What is the greatest occupational hazard for a writer? Nothing can kill creativity quicker than giving a shit of what other people think or worrying if something is publishable.... at least during the writing stage, save that anxiety for editing. The writing should be done with abandon and written precisely with one person in mind, yourself.
What makes you laugh? Life in general makes me laugh because they're are so many things in our day to day lives that are so absurd that you have to laugh not to cry.
What makes you cry? I'm more of a sappy guy than I care to admit.... meaning you're more likely to see me cry out of happiness than anything else. I cried when my daughter was born. I rarely cry out of sadness.
What is your preferred drink while you write? Beer for writing, coffee for editing.
Beach or Mountains? I'm surrounded by beaches, but much prefer the mountains.
Cats or Dogs? I have five dogs and a cat that thinks it's a dog.
The Beatles or The Rolling Stones? Honestly.... neither. But if I had to choose I suppose I'd say the Beatles. At least they gave us “Revolution #9”.
Jimi Hendrix or Frank Sinatra? I dig Jimi but I gotta be honest, you're more likely to hear Sinatra coming from my house.
Shakespeare or Bukowski? Sometimes I love him, sometimes I hate him but I have to go with Buk.
Please provide as much or as little of the following information as you’d like.
Personal website/blog: http://brokenzen.wordpress.com/
Facebook profile or page: https://www.facebook.com/brokenzen
Other page(s) or profile(s): https://soundcloud.com/waynemason


Monday, December 30, 2013

INTERVIEW: JEREMIAH WALTON


Name?
Jeremiah Walton
Age?
18
Location?
Cross country travels
How long have you been writing?
Writing in general, for as long as I can remember.  Throwing all my cards into poetry didn’t begin until my Sophomore year. 
Do you have a specific writing style?
I am currently beating away the “I want to be Ginsberg” writing attitude.  
Do you write full time?
Yes
What do you consider to be your greatest accomplishment as a writer?
Sparking up interest from others in the creative arts. 
What is your ultimate goal as a writer?
To broaden the poetic community as a whole, and promote creating for Self.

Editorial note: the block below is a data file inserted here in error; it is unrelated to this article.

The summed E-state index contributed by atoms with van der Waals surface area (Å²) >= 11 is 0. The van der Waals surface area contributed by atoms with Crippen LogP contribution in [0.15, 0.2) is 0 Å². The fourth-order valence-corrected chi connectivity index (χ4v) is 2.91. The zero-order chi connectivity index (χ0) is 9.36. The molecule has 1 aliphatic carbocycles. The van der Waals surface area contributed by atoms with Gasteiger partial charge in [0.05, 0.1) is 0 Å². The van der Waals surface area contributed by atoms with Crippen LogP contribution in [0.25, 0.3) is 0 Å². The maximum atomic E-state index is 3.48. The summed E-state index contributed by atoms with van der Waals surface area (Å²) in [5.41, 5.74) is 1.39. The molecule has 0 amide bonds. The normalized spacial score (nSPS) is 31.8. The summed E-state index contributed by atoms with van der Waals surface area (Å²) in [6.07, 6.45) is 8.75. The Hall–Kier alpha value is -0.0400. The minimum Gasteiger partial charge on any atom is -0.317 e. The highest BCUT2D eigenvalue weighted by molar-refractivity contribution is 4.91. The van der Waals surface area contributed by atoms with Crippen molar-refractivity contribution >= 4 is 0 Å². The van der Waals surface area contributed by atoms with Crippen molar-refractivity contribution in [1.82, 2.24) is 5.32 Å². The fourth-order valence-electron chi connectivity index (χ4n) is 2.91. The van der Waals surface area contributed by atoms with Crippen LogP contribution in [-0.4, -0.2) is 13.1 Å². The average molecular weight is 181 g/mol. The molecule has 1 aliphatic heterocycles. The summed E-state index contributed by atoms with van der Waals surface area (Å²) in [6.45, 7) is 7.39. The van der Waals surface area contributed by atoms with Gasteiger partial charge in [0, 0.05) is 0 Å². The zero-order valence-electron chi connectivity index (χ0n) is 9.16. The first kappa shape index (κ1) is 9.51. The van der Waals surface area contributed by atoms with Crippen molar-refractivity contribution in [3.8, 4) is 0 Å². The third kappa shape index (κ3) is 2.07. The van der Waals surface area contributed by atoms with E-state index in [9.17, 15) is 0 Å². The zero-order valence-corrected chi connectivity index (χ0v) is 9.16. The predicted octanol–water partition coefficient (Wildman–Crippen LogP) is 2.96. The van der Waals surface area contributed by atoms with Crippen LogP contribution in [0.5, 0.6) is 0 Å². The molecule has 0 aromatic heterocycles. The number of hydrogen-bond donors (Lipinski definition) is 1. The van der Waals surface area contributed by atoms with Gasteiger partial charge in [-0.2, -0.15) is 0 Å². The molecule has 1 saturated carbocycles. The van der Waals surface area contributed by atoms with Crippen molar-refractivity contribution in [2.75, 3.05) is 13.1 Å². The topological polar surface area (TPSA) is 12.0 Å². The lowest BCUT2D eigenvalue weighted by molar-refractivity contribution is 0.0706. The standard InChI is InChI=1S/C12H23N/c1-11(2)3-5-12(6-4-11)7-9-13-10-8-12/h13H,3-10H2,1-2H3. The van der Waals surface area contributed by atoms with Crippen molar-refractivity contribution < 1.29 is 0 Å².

What is your greatest challenge as a writer?
I want to say finances, but innovation is probably more so.  Something new needs to be brought to the table, I just haven’t honed in on what yet.  
What projects of yours have been recently published?
Smile W/ Sparks (of a shotgun shot) came out in August from W.I.S.H. Publishing.  I did a collaboration of art and poetry called I’m Bringing Heaven With Me On My Way To Hell with Heaven Leigh, an artist I met traveling, again, published through W.I.S.H. Publishing.    
Witch-hunting Gatsby’s Children (UndergroundBooks) and LSD Gigggles & Other Poems (Cydonia Group Press) will be coming out in early 2014.  I’m currently putting together a collection of poems by the recently passed The Plastic Clown, and a book by Felino A. Soriano of Counterexample Poetics.
Where can we find your work?
Gatsby’s Abandoned Children is my personal blog.  Most of my books can be read free there, opinions are welcome.    
How often do you write?
I always have something on me to record an idea, whether it’s a phone, iPod, or pencil and notepad.  I don’t usually sit down to force myself to write poetry.  When it comes to fiction or blog articles, I force.  Otherwise, poems just happen.  
How do you re-act to rejections?
“It happens.”  
How do you react to acceptance?
“YES!”
What is your best piece of advice for staying sane as a writer?
If you’re staying sane, you’re doing, what is impossible to do wrong, wrong.
Favorite book?
I can’t say I have one favorite book, but my favorite writer is Lawrence Ferlinghetti, but it’s not just for his writing.  He’s contributed many opportunities for other writers and creative artists, and that is invaluable.
  Favorite author?
I would like to have a chat with the rabbits in Watership Down.  They’d have an interesting perspective to peek into.  
What is the greatest occupational hazard for a writer?
Writing
Favorite word?
Serendipity 
What makes you laugh?
People
What makes you cry?
People
What is your preferred drink when you're writing?
Coffee
Mountains or beach?
Mountains
Cats or dogs?
Dogs
The Beatles or The Rolling Stones?
Ramshackle Glory and all of Pat the Bunny’s music projects